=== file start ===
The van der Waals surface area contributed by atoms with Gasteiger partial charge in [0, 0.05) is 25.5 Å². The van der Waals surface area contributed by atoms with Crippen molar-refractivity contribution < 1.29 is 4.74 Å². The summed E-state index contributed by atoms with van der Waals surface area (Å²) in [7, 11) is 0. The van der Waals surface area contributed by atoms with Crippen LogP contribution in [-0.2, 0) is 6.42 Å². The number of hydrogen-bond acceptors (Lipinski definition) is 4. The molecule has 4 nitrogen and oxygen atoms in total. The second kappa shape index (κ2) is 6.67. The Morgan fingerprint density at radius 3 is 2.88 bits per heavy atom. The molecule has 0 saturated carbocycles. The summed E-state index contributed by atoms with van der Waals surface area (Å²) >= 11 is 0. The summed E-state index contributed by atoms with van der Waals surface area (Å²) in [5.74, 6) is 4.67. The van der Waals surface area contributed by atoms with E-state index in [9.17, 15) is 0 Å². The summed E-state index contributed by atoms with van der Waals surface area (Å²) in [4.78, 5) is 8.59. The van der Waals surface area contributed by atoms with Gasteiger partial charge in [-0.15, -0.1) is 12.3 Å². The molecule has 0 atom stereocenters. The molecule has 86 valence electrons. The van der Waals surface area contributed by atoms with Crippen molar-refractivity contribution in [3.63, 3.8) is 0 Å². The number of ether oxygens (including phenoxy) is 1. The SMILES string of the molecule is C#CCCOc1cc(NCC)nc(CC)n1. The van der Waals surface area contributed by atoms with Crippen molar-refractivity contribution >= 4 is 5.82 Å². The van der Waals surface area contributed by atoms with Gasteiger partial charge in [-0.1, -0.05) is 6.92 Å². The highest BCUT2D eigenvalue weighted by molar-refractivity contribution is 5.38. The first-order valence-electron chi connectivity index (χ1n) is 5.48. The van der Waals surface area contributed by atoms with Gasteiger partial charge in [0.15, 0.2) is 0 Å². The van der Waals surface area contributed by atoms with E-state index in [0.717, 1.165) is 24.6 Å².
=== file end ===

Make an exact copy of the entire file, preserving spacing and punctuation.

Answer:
The van der Waals surface area contributed by atoms with Gasteiger partial charge in [0, 0.05) is 25.5 Å². The van der Waals surface area contributed by atoms with Crippen molar-refractivity contribution < 1.29 is 4.74 Å². The summed E-state index contributed by atoms with van der Waals surface area (Å²) in [7, 11) is 0. The van der Waals surface area contributed by atoms with Crippen LogP contribution in [-0.2, 0) is 6.42 Å². The number of hydrogen-bond acceptors (Lipinski definition) is 4. The molecule has 4 nitrogen and oxygen atoms in total. The second kappa shape index (κ2) is 6.67. The Morgan fingerprint density at radius 3 is 2.88 bits per heavy atom. The molecule has 0 saturated carbocycles. The summed E-state index contributed by atoms with van der Waals surface area (Å²) >= 11 is 0. The summed E-state index contributed by atoms with van der Waals surface area (Å²) in [5.74, 6) is 4.67. The van der Waals surface area contributed by atoms with E-state index in [9.17, 15) is 0 Å². The summed E-state index contributed by atoms with van der Waals surface area (Å²) in [4.78, 5) is 8.59. The van der Waals surface area contributed by atoms with Gasteiger partial charge in [-0.15, -0.1) is 12.3 Å². The molecule has 0 atom stereocenters. The molecule has 86 valence electrons. The van der Waals surface area contributed by atoms with Crippen molar-refractivity contribution in [3.63, 3.8) is 0 Å². The number of ether oxygens (including phenoxy) is 1. The SMILES string of the molecule is C#CCCOc1cc(NCC)nc(CC)n1. The van der Waals surface area contributed by atoms with Crippen molar-refractivity contribution >= 4 is 5.82 Å². The van der Waals surface area contributed by atoms with Gasteiger partial charge in [-0.1, -0.05) is 6.92 Å². The highest BCUT2D eigenvalue weighted by molar-refractivity contribution is 5.38. The first-order valence-electron chi connectivity index (χ1n) is 5.48. The van der Waals surface area contributed by atoms with Gasteiger partial charge in [0.15, 0.2) is 0 Å². The van der Waals surface area contributed by atoms with E-state index in [0.717, 1.165) is 24.6 Å².